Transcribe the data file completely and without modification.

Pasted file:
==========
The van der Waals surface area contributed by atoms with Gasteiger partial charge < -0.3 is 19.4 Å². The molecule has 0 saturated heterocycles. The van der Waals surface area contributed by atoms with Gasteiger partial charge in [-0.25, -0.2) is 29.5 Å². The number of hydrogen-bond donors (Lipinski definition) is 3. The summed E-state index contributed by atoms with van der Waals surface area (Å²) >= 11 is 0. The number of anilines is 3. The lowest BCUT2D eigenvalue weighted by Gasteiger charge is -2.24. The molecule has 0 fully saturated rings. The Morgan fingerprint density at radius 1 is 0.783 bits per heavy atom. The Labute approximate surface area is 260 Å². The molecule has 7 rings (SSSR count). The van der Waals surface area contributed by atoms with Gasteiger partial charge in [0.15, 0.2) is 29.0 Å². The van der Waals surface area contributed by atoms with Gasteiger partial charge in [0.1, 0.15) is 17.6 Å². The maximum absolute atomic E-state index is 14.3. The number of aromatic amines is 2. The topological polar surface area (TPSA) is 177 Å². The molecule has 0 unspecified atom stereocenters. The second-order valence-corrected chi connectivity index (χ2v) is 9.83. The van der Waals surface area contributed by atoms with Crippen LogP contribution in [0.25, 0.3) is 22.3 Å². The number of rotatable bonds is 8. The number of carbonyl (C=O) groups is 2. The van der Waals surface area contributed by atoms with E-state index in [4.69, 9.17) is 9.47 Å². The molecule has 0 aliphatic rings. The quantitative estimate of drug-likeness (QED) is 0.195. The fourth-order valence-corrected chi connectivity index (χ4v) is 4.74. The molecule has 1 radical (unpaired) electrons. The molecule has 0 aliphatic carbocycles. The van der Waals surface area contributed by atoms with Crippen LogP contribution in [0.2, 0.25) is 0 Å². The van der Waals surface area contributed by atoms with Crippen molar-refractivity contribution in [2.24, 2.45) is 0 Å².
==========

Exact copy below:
The van der Waals surface area contributed by atoms with Gasteiger partial charge < -0.3 is 19.4 Å². The molecule has 0 saturated heterocycles. The van der Waals surface area contributed by atoms with Gasteiger partial charge in [-0.25, -0.2) is 29.5 Å². The number of hydrogen-bond donors (Lipinski definition) is 3. The summed E-state index contributed by atoms with van der Waals surface area (Å²) >= 11 is 0. The number of anilines is 3. The lowest BCUT2D eigenvalue weighted by Gasteiger charge is -2.24. The molecule has 0 fully saturated rings. The Morgan fingerprint density at radius 1 is 0.783 bits per heavy atom. The Labute approximate surface area is 260 Å². The molecule has 7 rings (SSSR count). The van der Waals surface area contributed by atoms with Gasteiger partial charge in [0.15, 0.2) is 29.0 Å². The van der Waals surface area contributed by atoms with Gasteiger partial charge in [0.1, 0.15) is 17.6 Å². The maximum absolute atomic E-state index is 14.3. The number of aromatic amines is 2. The topological polar surface area (TPSA) is 177 Å². The molecule has 0 unspecified atom stereocenters. The second-order valence-corrected chi connectivity index (χ2v) is 9.83. The van der Waals surface area contributed by atoms with Crippen LogP contribution in [0.25, 0.3) is 22.3 Å². The number of rotatable bonds is 8. The number of carbonyl (C=O) groups is 2. The van der Waals surface area contributed by atoms with E-state index in [4.69, 9.17) is 9.47 Å². The molecule has 0 aliphatic rings. The quantitative estimate of drug-likeness (QED) is 0.195. The fourth-order valence-corrected chi connectivity index (χ4v) is 4.74. The molecule has 1 radical (unpaired) electrons. The molecule has 0 aliphatic carbocycles. The van der Waals surface area contributed by atoms with Crippen LogP contribution in [0.2, 0.25) is 0 Å². The van der Waals surface area contributed by atoms with Crippen molar-refractivity contribution in [2.24, 2.45) is 0 Å².